In my travels and correspondence around the world, I find there is much confusion about the use of coconut husk litter, after ageing commonly known as coco peat or mulch, in crop production. I was first made aware of the product as a potential additive to mineral soil or peat lite mixes in the early 1980’s.
The thinking then was that it had too many issues to use as a straight mix but it did produce some interesting auxiliary results when used as a fraction in a potting mix, or as a soil amendment to improve soil structure. It was first introduced to the Royal Botanical Society in 1862 and initially proved to be successful but dropped out of favour because of the inherent issues with coco peat. Now it has exploded into the scene in all manner of applications from fractional to complete; but what are we dealing with and why has there been such a delay in its acceptance into the general market?
First of all, the physical characteristics of coco are unique because the physical and chemical characteristics change dramatically over time. Green or newly harvested mulch is actually the dust and broken fibres obtained by removing the fibres from the husk of a coconut. At this stage the fibres are not usable. After several months of decomposition, the substance begins to acquire some usable characteristics such as better moisture retention, the amount of potassium and other salts released slows to a reasonable level, and the structure remains intact. In this state, there is a fairly short period that the coco peat is usable in container plant production.
Coconut palms and the utilization of seawater
The availability of the nutrients present is affected on a changing scale along with continuing decomposition. Coconut palms have the rare ability to utilize seawater solution as its source of water. Seawater has a high EC, or Electrical Conductivity, which is a measure of how concentrated the salt level is.
Plant cells cannot survive in water with the salt concentration of seawater. For water to move into the roots of a plant, it has to overcome the Osmotic Potential of the membranes the water molecules pass.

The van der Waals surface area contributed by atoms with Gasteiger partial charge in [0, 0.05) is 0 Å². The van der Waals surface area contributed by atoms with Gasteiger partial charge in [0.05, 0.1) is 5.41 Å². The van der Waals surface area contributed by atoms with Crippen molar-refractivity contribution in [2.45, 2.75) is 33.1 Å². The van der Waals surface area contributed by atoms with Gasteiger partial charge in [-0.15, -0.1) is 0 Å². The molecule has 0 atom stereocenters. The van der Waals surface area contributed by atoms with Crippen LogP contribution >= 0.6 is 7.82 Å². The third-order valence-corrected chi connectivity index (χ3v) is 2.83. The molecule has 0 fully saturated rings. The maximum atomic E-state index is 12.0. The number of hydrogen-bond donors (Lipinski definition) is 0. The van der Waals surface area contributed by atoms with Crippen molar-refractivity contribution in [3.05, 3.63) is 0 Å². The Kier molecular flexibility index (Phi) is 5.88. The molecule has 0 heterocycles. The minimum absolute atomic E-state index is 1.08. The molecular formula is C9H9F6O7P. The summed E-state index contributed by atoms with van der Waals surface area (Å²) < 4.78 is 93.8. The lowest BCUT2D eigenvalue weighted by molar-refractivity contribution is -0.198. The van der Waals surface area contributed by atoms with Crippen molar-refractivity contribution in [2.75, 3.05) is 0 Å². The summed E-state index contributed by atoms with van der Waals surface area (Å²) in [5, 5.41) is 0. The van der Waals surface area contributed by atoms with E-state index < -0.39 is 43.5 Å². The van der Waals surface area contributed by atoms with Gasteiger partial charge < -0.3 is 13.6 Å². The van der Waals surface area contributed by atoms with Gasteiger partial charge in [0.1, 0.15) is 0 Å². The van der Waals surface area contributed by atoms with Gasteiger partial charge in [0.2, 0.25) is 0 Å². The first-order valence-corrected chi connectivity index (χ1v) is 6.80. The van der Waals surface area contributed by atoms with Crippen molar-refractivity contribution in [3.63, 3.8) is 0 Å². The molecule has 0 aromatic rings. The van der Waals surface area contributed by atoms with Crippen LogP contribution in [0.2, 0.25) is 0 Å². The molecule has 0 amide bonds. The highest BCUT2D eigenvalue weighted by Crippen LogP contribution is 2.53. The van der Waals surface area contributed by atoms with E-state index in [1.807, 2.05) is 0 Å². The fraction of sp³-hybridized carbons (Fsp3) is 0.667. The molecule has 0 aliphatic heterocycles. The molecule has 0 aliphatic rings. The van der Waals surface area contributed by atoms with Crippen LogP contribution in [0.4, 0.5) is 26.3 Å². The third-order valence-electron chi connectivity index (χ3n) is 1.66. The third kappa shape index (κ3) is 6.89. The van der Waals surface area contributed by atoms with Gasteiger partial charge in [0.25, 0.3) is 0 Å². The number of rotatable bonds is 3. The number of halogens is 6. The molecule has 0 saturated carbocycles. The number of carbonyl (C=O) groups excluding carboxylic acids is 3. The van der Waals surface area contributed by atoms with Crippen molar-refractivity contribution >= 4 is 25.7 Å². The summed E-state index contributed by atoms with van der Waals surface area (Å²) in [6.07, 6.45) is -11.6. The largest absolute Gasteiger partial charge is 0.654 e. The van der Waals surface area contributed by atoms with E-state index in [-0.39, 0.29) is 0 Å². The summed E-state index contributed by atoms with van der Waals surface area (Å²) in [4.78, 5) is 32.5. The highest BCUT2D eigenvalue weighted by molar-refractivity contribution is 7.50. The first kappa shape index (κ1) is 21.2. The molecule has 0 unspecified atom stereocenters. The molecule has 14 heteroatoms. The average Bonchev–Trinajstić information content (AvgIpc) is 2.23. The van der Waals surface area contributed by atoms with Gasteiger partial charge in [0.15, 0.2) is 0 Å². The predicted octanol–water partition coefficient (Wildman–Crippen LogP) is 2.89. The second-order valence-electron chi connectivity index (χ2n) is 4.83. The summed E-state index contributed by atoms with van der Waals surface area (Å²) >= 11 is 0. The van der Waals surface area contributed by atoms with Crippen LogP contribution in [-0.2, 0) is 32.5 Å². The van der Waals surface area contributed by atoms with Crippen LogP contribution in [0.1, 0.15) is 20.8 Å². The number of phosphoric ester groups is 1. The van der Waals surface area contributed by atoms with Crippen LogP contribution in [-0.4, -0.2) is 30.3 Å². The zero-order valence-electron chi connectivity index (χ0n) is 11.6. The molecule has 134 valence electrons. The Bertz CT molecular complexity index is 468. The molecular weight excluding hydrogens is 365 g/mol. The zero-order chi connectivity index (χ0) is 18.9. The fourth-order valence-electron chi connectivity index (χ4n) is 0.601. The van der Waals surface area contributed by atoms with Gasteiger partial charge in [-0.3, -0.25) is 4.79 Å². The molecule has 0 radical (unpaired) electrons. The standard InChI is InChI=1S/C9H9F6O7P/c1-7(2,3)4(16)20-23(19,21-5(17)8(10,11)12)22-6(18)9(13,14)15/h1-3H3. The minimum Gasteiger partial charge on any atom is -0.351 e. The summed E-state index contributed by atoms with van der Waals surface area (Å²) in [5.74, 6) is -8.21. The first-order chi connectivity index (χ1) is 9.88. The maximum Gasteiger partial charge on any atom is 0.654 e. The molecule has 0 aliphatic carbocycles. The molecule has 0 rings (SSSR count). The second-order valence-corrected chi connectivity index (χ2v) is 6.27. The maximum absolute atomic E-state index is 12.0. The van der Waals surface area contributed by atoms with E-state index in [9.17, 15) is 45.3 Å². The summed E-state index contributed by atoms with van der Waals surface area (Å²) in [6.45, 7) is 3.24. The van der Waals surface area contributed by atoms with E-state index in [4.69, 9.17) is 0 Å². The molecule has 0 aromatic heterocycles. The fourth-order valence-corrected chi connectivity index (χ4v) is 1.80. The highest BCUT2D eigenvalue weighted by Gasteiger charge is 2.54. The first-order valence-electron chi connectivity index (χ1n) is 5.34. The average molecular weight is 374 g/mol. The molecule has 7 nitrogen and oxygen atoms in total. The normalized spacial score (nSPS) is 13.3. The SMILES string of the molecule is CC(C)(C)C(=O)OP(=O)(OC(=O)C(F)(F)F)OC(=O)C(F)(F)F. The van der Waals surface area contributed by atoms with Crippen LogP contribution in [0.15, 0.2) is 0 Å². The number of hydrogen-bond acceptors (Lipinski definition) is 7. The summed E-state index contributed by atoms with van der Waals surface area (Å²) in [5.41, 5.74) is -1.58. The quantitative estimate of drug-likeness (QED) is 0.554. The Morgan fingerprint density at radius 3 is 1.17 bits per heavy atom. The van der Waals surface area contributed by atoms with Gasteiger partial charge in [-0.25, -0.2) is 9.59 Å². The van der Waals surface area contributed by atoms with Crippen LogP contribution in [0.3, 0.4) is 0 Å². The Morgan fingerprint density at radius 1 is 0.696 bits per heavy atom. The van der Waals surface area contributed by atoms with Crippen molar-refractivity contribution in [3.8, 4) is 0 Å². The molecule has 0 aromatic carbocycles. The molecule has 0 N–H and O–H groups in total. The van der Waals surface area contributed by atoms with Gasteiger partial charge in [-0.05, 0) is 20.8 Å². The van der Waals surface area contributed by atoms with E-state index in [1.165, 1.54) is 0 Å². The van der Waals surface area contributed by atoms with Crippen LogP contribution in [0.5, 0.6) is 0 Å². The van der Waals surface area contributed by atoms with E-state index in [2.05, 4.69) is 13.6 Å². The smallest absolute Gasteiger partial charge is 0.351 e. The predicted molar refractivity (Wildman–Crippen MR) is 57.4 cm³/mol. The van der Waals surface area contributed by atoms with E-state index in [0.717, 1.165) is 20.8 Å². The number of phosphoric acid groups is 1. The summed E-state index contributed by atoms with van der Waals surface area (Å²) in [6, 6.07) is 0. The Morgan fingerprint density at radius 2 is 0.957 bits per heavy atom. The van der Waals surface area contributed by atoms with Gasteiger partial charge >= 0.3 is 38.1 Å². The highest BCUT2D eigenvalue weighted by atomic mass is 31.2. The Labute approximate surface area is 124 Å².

Water moves from an area of low EC to an area of higher EC in an attempt to balance out or achieve equilibrium; where a semi-permeable membrane isolates the two solutions, only certain elements or molecules can cross, typically a water molecule or smaller (selectively permeable), through the process of osmosis, see figure A-1.
Coconut peat has some wonderful physical properties that greatly benefit plant growth.
Membranes can also be selectively permeable, allowing certain size particles to pass while restricting others, see figure A-2. In typical soils and container mixes, fertilised at recommended levels, the EC of the root zone moisture, which includes nutrients (in the form of salts), is lower than the internal EC of the root cells, allowing water to move, or diffuse, across the barrier membranes. As root zone EC reaches EC levels of the plant, water movement slows and eventually halts.
Ions; usable nutrients
All usable nutrients become available to the plants internal processes as ions, or charged atoms or in functional groups such as nitrates. Ions affect each other. In fact, in the plants processes they are combined in controlled fashion. In a solution with other ions, and no controls, they still combine or associate with other ions of opposite charge. They also affect the availability of each other as similar charges. This is known as antagonism, where large quantities of one element will decrease availability of another element which is available in smaller quantities.
This is all very well and good, but how does that affect the use of coconut peat and mulch with plants? As the coco decomposes, it ‘releases’ salts that increase the EC of the medium which will result in burning and imbalances in calcium and/or magnesium and potassium balances or ratios. The ‘greener’ the coco, the greater the problem. About the time this ‘release’ slows down sufficiently to be able to grow a crop in, the structure of the coco has the characteristics of muck peat and needs amendments such as perlite, sand, pebbles or other large particles added to give the growing medium air. We know that if we can control the level of salts AND the ratio of these salts at an earlier stage, we would have the advantage of a good physical structure and a proper nutrient balance.
The benefits of coconut peat